One other footnote: If McLaughlin or one of his teammates win the 500, it will be Roger Penske’s 20th as a team owner.

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Scott Dixon Will Win the Indianapolis 500

The Indianapolis 500 has seen several unexpected winners in the last eight races, starting with rookie Alexander Rossi’s triumph in the 100th edition of the 500 in 2016, Takuma Sato’s unexpected victories in the 2017 and 2020 editions of the Greatest Spectacle In Racing, Helio Castroneves’ record-tying fourth 500 win in 2021, Marcus Ericsson’s unexpected triumph in 2022 (and almost did so again in 2023), and Josef Newgarden finally winning what had long been anticipated for him in 2023.

So who gets to drink milk in victory lane in Indy in 2024?

There are two guys we envision battling it out to cross the finish line first, and they’re both teammates: Chip Ganassi Racing’s Alex Palou and Scott Dixon. Palou has won two of the last three IndyCar championships, but never has claimed the sport’s biggest prize with a win in the 500. Dixon, meanwhile, even though he has six season championships, has come close several times but has actually won the 500 just once (2008).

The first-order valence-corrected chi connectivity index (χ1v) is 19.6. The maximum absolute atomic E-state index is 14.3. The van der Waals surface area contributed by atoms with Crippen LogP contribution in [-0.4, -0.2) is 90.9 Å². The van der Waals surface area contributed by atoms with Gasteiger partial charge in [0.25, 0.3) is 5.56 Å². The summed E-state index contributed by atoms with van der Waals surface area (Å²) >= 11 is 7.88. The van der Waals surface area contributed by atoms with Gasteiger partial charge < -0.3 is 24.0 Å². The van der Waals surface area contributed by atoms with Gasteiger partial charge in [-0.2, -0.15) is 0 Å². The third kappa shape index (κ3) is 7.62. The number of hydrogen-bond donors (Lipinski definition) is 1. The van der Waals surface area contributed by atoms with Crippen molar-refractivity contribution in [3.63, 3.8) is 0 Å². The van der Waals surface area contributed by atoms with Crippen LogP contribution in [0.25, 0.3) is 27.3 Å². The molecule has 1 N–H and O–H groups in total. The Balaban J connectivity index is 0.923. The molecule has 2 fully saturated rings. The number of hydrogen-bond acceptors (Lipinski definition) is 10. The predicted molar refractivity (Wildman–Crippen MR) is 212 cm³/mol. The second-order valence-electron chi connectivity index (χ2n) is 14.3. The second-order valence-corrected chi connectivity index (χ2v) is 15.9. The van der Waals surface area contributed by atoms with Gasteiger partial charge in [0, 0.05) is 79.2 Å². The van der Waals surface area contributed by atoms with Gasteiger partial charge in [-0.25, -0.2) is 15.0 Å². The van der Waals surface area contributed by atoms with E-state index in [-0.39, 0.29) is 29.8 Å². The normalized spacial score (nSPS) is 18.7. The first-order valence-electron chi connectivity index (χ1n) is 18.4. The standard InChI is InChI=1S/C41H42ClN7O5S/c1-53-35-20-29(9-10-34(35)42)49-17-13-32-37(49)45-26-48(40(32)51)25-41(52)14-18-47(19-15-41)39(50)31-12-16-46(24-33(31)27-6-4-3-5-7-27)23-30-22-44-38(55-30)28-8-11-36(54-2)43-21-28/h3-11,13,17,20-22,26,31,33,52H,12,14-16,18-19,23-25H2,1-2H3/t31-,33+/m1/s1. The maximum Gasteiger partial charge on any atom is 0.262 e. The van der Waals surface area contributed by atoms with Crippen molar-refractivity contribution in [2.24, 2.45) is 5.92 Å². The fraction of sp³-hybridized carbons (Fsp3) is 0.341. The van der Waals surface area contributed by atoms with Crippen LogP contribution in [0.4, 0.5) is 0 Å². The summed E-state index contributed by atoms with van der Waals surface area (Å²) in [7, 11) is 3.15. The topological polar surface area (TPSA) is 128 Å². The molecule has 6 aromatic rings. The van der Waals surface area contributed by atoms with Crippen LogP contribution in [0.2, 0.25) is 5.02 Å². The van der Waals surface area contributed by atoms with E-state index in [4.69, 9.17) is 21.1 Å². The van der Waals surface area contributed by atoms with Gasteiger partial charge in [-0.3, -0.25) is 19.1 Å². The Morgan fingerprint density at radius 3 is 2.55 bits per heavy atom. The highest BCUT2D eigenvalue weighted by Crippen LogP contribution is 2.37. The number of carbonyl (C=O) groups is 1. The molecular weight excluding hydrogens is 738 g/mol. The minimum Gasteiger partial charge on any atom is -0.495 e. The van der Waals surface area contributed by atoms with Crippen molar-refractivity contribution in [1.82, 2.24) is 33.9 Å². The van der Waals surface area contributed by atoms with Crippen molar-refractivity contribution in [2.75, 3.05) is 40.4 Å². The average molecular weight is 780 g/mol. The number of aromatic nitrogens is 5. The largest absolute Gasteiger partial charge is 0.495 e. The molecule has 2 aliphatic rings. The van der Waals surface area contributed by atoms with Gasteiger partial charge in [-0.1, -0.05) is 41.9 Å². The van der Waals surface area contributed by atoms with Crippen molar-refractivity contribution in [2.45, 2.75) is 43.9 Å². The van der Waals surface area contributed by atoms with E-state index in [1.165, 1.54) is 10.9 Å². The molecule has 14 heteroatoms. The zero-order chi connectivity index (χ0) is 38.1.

Our prediction: Dixon and Palou cross the finish line 1-2 in 2024.

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Kyle Larson Will Finish Bottom Third of Indy 500

Speaking of the Indy 500, former NASCAR Cup champion Kyle Larson will realize a lifelong dream when he competes in the 108th edition of the world’s biggest race—and then a few hours after the checkered flag, will go for two wins in the same day by competing in that evening’s Coca-Cola 600 NASCAR Cup race in Charlotte.